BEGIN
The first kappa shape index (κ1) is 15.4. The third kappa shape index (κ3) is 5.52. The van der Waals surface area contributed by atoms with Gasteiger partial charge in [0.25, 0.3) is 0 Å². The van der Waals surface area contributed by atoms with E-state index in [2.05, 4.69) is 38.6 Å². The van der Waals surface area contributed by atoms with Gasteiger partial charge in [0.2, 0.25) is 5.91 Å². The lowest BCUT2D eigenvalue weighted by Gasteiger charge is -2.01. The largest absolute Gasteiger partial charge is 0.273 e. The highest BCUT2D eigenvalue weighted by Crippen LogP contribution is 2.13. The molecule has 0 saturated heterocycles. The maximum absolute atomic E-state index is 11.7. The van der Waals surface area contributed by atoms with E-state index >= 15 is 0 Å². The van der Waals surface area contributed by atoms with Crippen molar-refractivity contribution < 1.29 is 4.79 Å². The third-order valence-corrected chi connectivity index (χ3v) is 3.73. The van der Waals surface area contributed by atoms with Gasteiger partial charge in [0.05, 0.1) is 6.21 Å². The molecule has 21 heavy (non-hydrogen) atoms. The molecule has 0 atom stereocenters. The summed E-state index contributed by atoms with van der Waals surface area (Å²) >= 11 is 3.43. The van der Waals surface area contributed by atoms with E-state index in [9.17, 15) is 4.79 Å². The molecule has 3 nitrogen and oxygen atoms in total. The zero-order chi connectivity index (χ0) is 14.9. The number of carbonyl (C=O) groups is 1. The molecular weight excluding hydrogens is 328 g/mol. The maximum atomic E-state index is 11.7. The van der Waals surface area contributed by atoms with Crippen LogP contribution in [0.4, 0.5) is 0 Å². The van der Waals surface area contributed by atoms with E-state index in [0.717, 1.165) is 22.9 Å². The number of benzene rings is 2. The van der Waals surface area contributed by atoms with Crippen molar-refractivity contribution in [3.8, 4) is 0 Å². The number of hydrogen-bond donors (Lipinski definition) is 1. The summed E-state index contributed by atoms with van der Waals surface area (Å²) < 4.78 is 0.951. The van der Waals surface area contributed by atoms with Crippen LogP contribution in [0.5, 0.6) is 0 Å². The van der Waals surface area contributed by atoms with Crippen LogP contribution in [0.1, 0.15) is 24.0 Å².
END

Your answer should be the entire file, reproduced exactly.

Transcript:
The first kappa shape index (κ1) is 15.4. The third kappa shape index (κ3) is 5.52. The van der Waals surface area contributed by atoms with Gasteiger partial charge in [0.25, 0.3) is 0 Å². The van der Waals surface area contributed by atoms with E-state index in [2.05, 4.69) is 38.6 Å². The van der Waals surface area contributed by atoms with Gasteiger partial charge in [0.2, 0.25) is 5.91 Å². The lowest BCUT2D eigenvalue weighted by Gasteiger charge is -2.01. The largest absolute Gasteiger partial charge is 0.273 e. The highest BCUT2D eigenvalue weighted by Crippen LogP contribution is 2.13. The molecule has 0 saturated heterocycles. The maximum absolute atomic E-state index is 11.7. The van der Waals surface area contributed by atoms with E-state index >= 15 is 0 Å². The van der Waals surface area contributed by atoms with Crippen molar-refractivity contribution < 1.29 is 4.79 Å². The third-order valence-corrected chi connectivity index (χ3v) is 3.73. The van der Waals surface area contributed by atoms with Gasteiger partial charge in [0.05, 0.1) is 6.21 Å². The molecule has 21 heavy (non-hydrogen) atoms. The molecule has 0 atom stereocenters. The summed E-state index contributed by atoms with van der Waals surface area (Å²) >= 11 is 3.43. The van der Waals surface area contributed by atoms with E-state index in [9.17, 15) is 4.79 Å². The molecule has 3 nitrogen and oxygen atoms in total. The zero-order chi connectivity index (χ0) is 14.9. The number of carbonyl (C=O) groups is 1. The molecular weight excluding hydrogens is 328 g/mol. The maximum atomic E-state index is 11.7. The van der Waals surface area contributed by atoms with Crippen LogP contribution in [0.4, 0.5) is 0 Å². The van der Waals surface area contributed by atoms with E-state index in [0.717, 1.165) is 22.9 Å². The number of benzene rings is 2. The van der Waals surface area contributed by atoms with Crippen molar-refractivity contribution in [3.8, 4) is 0 Å². The number of hydrogen-bond donors (Lipinski definition) is 1. The summed E-state index contributed by atoms with van der Waals surface area (Å²) < 4.78 is 0.951. The van der Waals surface area contributed by atoms with Crippen LogP contribution in [0.5, 0.6) is 0 Å². The van der Waals surface area contributed by atoms with Crippen LogP contribution in [0.1, 0.15) is 24.0 Å².